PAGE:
The Consumer Financial Protection Bureau: A Five Year Retrospective

34 Pages Posted: 20 Dec 2015 Last revised: 4 Mar 2016

See all articles by Robert Krainer

Robert Krainer

University of Wisconsin - Madison

Date Written: December 18, 2015


This paper provides a 5 year review of the Consumer Financial Protection Bureau which is part (title X) of the Dodd-Frank Wall Street Reform and Consumer Protection Act. The CFPB is one of the most controversial parts of the Dodd-Frank Act. It has been argued (mostly by the banking industry) that the CFPB imposes a regulatory burden on banks without any measurable benefits for those it is designed to protect. It is also one of the first regulatory policies that embraces elements of Behavioral Economics. It does this with a regulatory framework that discourages the supply of certain financial products that are potentially toxic to the financial health of less than fully rational households. We find that CFPB as a regulatory policy conflicts with other government policies designed to encourage home ownership and access to financial products among the poor. One possible solution to this contradiction in conflicting government policies is to carry out the social goal of housing for the poor within a government sponsored enterprise much like the Federal Farm Credit System.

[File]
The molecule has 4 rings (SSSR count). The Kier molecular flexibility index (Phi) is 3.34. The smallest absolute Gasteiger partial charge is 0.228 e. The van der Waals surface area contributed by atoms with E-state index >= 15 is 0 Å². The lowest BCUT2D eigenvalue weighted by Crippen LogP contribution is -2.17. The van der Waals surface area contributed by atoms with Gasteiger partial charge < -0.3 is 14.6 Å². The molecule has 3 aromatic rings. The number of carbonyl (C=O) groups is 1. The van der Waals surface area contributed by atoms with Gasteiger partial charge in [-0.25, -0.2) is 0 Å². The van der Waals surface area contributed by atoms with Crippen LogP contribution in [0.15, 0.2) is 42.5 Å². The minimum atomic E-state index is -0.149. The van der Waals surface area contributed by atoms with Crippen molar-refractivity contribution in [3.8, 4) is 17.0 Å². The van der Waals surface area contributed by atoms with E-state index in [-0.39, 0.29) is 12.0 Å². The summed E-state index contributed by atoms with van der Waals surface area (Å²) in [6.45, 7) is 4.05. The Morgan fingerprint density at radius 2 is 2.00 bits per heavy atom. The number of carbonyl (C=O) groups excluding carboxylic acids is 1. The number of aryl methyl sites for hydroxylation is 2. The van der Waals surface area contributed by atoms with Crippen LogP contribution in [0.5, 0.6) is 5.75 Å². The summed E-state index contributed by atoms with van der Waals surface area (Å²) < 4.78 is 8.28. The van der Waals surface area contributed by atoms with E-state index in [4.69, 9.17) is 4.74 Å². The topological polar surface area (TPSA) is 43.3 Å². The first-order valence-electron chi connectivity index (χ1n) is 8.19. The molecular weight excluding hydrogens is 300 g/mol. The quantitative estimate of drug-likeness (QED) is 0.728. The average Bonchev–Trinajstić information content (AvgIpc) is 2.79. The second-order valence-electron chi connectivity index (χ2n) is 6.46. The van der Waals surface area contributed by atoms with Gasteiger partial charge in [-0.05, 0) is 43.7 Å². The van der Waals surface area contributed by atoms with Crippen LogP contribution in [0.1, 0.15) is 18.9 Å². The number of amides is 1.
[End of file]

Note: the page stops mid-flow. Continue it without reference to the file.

Keywords: Dodd-Frank Act, Behavioral Economics,Qualified Mortgages

JEL Classification: E61, G01, G18, G28, K20, K23,

Suggested Citation

Krainer, Robert, The Consumer Financial Protection Bureau: A Five Year Retrospective (December 18, 2015). Available at SSRN: or

Robert Krainer (Contact Author)

University of Wisconsin - Madison ( email )

716 Langdon Street
Madison, WI 53706-1481
United States

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